Owen Pidgeon

Apples from the Loriendale Orchard. From top: Fuji, Twenty Ounce, Topaz, Grimes Golden, Bonza, Blenhein Orange, Red Jonathan and Coxs Orange Pippin.
Apples from the Loriendale Orchard. From top: Fuji, Twenty Ounce, Topaz, Grimes Golden, Bonza, Blenhein Orange, Red Jonathan and Coxs Orange Pippin. Photo: Andrew Sheargold

The Romans discovered the art of grafting and budding apple trees. They set about selecting and cultivating new varieties that came from the eastern steppes near the Black Sea, in the foothills of the Caucasus. Over the centuries, western Europe produced hundreds of varieties from apple pips but many were sour.

In the Middle Ages, the Cistercian order had a practice of propagating and distributing good varieties to its network of 300 abbeys. However, when areas were overrun by the barbarian marauders, apple orchards were generally destroyed or left to go to wrack and ruin. Anyone who grows fruit trees in their backyard will know that the trees need to be nurtured and reshaped year by year, to secure a good harvest.

The apple is one of few fruits that can be transported and stored. It is also one of the most versatile fruits, being eaten fresh, cooked, baked, dried and also turned into juice and cider.

Apple growing in Australia began in the earliest days of European settlement. Trees were brought across from the Cape of Good Hope in 1791. Then in 1792, Captain Bligh stopped off at Bruny Island and the ship's botanist planted three apple seedlings along with several apple and pear pips. It took just another 90 years for Tasmania to begin loading up huge sailing ships with cargoes of Tasmanian apples to head to the markets of England.

Many is the time that a visitor will ask: ''What is your best eating apple?'' To this I will generally reply: ''Do you like to eat sweet apples or tart apples?'' That one question will narrow the field but you will find that many folk have their own heritage with apples. And there are apples that are best for making apple sauce, apple pies, apple crumbles and apple tarts.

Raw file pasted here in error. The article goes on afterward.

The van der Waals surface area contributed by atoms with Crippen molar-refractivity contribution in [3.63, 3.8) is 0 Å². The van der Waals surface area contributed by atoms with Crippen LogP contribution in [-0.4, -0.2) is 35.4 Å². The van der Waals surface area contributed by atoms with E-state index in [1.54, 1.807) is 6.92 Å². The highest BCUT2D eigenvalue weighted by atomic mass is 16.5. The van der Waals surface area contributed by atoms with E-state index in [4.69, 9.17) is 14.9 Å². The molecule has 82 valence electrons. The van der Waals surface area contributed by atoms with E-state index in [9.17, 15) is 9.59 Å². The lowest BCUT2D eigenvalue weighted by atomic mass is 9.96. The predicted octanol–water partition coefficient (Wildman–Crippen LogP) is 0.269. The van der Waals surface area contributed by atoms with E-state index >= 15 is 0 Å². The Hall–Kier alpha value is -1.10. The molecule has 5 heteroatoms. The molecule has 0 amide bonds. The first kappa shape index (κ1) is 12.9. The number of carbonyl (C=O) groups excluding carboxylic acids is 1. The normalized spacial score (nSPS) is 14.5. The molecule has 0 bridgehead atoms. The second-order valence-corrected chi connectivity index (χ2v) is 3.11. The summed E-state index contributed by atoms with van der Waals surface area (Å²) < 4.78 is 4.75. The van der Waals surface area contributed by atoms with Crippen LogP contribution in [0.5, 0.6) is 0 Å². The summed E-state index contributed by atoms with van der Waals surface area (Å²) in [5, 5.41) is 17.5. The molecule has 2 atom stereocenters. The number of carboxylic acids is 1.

If a person is seeking a particular apple, you can often guess their heritage. Folk from England will invariably seek out the cox's orange pippin for eating and the bramley for cooking. People who emigrated from the Netherlands still look to find the cooker called belle de boskoop. Americans are very keen to find their historic McIntosh and Canadians seek out the spartan apple, which is an offspring of the McIntosh, from back in 1926. Older folk who grew up in Victoria still seek out the snowy apple.

Even with these few, well- known heritage varieties there are many tales to tell. Blenheim orange is a large, attractive apple with skin that is orange and red blushed, excellent for both fresh eating and cooking. It was raised some 270 years ago in the town of Woodstock, near Blenheim Palace - where Winston Churchill was born. The famous little snowy apple (pomme de neige) with its bright red skin and really white flesh has travelled the world before arriving in Victoria and now the rest of Australia.

A little apple of distinction from Tasmania is the geeveston fanny. This arose in the town of Geeveston near Hobart back in the 1870s and is a pretty flushed and striped apple that is crisp and sweet to eat. Finally, let's mention the golden delicious. It arose in 1890 as a chance seedling in West Virginia and is now one of the most widely grown apples around the world, especially in France. When picked fresh it is very crisp and sweet. It's also been used for breeding many wonderful modern apples.